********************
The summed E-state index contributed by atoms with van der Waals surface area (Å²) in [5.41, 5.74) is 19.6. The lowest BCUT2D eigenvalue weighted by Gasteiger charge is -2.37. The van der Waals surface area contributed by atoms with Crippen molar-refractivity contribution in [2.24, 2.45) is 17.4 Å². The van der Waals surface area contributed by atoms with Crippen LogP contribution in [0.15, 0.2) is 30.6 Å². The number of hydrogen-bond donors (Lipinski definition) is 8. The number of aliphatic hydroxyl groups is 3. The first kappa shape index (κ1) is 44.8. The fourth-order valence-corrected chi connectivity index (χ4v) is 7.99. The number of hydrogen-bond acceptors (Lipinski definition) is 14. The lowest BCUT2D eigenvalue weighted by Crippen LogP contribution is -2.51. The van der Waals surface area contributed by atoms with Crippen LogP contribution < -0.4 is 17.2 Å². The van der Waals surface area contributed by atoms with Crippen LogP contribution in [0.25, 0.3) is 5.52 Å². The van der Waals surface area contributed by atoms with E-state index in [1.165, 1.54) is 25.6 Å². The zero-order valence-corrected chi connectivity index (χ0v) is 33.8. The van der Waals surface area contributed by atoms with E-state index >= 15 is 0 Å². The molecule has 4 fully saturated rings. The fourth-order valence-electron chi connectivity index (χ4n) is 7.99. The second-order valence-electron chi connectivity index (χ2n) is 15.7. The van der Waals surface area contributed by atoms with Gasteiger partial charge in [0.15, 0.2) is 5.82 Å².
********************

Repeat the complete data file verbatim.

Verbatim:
The summed E-state index contributed by atoms with van der Waals surface area (Å²) in [5.41, 5.74) is 19.6. The lowest BCUT2D eigenvalue weighted by Gasteiger charge is -2.37. The van der Waals surface area contributed by atoms with Crippen molar-refractivity contribution in [2.24, 2.45) is 17.4 Å². The van der Waals surface area contributed by atoms with Crippen LogP contribution in [0.15, 0.2) is 30.6 Å². The number of hydrogen-bond donors (Lipinski definition) is 8. The number of aliphatic hydroxyl groups is 3. The first kappa shape index (κ1) is 44.8. The fourth-order valence-corrected chi connectivity index (χ4v) is 7.99. The number of hydrogen-bond acceptors (Lipinski definition) is 14. The lowest BCUT2D eigenvalue weighted by Crippen LogP contribution is -2.51. The van der Waals surface area contributed by atoms with Crippen LogP contribution < -0.4 is 17.2 Å². The van der Waals surface area contributed by atoms with Crippen LogP contribution in [0.25, 0.3) is 5.52 Å². The van der Waals surface area contributed by atoms with E-state index in [1.165, 1.54) is 25.6 Å². The zero-order valence-corrected chi connectivity index (χ0v) is 33.8. The van der Waals surface area contributed by atoms with E-state index >= 15 is 0 Å². The molecule has 4 fully saturated rings. The fourth-order valence-electron chi connectivity index (χ4n) is 7.99. The second-order valence-electron chi connectivity index (χ2n) is 15.7. The van der Waals surface area contributed by atoms with Gasteiger partial charge in [0.15, 0.2) is 5.82 Å².